Many battles were fought during the civil war. I was a rough time in American history. Even though there were quite a few battles in the civil war, the Battle of Shiloh was the greatest. The battle of Shiloh is one of the most known battles because up until that time in the Civil War it was the bloodiest of the battles, it was also well known for how many soldiers were lost on both sides, The battle of Shiloh was unique because of the diseases the soldiers endured, the arduous terrain, weather conditions, the soldiers relied upon. Death by combat was not the only reason so many soldiers died, from the beginning to the end of the civil war disease was a big problem.
More than half of the Railroads were in the North which allowed for easy travel. The railroads allowed for the north to easily transport soldiers, food, and weapons to the south. This made the North more prepared than the South. Not only was the south able transport items quickly they were able to produce the necessary items quickly. The north was filled with many factories and industries that hired cheap labor whether it was females or immigrants.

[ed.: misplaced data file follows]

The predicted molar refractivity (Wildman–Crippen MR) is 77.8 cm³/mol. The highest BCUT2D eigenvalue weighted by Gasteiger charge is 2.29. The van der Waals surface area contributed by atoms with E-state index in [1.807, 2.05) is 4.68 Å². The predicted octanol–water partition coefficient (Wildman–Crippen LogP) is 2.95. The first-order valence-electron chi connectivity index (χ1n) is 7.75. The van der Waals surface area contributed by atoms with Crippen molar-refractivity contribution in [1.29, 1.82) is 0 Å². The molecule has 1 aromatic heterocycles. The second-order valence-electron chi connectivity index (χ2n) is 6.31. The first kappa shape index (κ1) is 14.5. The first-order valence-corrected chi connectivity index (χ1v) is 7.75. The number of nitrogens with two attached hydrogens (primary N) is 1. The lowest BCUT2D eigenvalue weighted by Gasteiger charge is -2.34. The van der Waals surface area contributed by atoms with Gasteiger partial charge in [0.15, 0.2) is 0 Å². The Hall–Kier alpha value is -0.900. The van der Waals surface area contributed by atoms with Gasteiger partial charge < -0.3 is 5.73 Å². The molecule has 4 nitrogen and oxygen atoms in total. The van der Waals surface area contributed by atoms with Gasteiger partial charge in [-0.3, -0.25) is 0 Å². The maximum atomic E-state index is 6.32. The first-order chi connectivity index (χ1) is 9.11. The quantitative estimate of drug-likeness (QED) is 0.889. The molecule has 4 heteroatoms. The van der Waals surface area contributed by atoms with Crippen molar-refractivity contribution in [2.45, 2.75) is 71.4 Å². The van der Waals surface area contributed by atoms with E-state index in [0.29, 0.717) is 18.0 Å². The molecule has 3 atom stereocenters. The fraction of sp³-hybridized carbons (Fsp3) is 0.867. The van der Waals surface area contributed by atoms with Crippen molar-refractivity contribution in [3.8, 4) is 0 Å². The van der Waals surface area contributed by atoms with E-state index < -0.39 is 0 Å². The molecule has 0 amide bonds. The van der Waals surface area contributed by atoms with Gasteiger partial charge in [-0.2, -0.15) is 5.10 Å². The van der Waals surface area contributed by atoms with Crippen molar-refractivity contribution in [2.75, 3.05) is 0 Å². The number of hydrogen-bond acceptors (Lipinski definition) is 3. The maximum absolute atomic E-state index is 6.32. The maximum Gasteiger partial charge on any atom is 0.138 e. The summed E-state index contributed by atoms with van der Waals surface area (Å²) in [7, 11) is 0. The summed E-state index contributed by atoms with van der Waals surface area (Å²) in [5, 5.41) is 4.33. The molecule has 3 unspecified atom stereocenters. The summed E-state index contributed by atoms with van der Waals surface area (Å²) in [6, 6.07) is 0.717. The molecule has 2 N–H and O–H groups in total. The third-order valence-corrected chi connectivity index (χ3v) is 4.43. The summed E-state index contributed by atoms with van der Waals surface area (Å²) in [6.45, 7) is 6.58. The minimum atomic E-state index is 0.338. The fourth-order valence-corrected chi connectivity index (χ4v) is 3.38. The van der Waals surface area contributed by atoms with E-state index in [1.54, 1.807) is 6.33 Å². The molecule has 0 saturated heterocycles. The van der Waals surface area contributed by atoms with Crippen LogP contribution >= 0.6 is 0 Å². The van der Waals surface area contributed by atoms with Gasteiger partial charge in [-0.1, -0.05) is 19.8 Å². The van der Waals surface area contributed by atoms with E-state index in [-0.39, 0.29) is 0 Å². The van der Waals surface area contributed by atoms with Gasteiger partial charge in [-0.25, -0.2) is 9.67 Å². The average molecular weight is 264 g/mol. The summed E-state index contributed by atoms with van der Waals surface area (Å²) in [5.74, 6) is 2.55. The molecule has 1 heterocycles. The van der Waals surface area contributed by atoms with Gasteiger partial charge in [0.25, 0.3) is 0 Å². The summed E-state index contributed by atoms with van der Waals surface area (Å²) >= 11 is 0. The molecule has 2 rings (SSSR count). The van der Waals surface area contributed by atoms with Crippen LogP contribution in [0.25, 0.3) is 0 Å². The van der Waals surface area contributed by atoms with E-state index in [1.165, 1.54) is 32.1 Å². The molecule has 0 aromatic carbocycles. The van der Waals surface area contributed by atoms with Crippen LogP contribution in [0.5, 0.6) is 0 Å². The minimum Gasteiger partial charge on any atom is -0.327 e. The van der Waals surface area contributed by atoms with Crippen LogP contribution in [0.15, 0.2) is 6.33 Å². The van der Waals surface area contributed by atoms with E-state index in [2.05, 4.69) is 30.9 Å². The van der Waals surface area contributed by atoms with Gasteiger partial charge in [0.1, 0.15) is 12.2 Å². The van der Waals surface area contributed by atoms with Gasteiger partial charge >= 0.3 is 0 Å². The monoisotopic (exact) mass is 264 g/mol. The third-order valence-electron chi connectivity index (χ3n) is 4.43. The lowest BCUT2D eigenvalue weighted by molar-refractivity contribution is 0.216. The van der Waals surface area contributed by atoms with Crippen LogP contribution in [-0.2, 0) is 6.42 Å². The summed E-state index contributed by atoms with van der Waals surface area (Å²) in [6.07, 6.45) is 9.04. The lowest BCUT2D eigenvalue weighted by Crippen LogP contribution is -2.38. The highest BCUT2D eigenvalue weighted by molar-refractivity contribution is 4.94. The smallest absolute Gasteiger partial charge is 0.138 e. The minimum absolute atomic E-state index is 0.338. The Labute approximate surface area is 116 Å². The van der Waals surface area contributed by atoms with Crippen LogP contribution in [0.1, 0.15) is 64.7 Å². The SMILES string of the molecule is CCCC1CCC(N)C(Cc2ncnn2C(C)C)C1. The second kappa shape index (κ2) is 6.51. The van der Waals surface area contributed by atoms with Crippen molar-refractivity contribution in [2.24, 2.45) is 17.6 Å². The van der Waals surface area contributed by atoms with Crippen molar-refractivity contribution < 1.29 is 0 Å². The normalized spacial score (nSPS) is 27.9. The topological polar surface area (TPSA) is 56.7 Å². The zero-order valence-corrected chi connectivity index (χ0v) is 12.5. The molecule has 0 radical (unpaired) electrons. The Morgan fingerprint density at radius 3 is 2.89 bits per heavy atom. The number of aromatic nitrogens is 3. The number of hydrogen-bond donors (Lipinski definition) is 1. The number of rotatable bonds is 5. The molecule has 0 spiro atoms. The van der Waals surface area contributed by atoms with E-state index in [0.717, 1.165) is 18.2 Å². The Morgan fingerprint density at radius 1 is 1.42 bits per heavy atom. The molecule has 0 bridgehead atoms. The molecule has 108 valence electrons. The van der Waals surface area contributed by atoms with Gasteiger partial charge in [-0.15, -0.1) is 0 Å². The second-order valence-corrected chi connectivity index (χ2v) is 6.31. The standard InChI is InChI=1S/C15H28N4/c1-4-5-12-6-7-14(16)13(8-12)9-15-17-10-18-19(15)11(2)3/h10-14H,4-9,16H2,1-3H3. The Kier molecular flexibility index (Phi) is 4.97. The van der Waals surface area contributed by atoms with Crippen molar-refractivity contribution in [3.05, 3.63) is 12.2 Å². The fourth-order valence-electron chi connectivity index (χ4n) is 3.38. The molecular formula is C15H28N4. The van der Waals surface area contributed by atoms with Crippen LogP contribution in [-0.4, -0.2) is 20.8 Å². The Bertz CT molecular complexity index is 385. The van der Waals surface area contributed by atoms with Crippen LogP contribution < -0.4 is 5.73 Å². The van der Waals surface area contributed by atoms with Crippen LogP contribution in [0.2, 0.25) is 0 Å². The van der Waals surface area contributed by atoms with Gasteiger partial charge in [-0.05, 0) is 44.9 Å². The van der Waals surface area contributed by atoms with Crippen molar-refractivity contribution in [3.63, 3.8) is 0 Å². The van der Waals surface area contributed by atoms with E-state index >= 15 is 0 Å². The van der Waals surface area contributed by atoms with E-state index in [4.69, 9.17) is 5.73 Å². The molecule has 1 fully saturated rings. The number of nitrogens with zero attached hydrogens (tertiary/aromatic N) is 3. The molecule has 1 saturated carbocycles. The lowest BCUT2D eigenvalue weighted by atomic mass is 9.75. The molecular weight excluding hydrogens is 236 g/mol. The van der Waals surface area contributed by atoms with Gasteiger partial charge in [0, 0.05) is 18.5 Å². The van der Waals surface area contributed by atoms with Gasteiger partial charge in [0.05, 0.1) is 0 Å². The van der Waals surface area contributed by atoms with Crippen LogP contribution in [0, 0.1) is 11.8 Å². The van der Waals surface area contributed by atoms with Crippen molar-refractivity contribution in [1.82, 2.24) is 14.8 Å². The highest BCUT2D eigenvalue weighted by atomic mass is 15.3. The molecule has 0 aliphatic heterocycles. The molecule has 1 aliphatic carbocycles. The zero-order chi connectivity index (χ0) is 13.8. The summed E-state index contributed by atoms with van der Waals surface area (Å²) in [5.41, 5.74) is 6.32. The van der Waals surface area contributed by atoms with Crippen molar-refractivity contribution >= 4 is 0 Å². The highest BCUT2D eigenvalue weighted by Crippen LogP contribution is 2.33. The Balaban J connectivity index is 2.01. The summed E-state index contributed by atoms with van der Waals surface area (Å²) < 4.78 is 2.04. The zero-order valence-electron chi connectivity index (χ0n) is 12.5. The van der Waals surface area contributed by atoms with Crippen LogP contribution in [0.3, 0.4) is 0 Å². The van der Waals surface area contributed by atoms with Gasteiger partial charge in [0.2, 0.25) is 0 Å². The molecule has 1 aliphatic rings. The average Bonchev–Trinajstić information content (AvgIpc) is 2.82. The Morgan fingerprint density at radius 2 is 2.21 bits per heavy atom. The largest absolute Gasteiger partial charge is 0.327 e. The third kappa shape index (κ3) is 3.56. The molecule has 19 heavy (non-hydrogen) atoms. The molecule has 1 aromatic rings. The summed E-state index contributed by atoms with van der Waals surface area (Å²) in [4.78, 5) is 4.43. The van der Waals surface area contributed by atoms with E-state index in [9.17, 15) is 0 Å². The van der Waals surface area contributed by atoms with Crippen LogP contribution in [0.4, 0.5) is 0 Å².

During the beginning of the of the Civil War, there were many medical advancements, like the quinine a drug that helped fight Malaria. The doctors had just recently discovered bacteria and antisepsis. With this new knowledge, they began to change the way they treated patients and organized areas for treating the wounded. They started to think about things like cleanliness and how to set up a hospital. As the Civil War went on, it was less of a battle to see who was winning the fights and more to see who could keep their men healthy.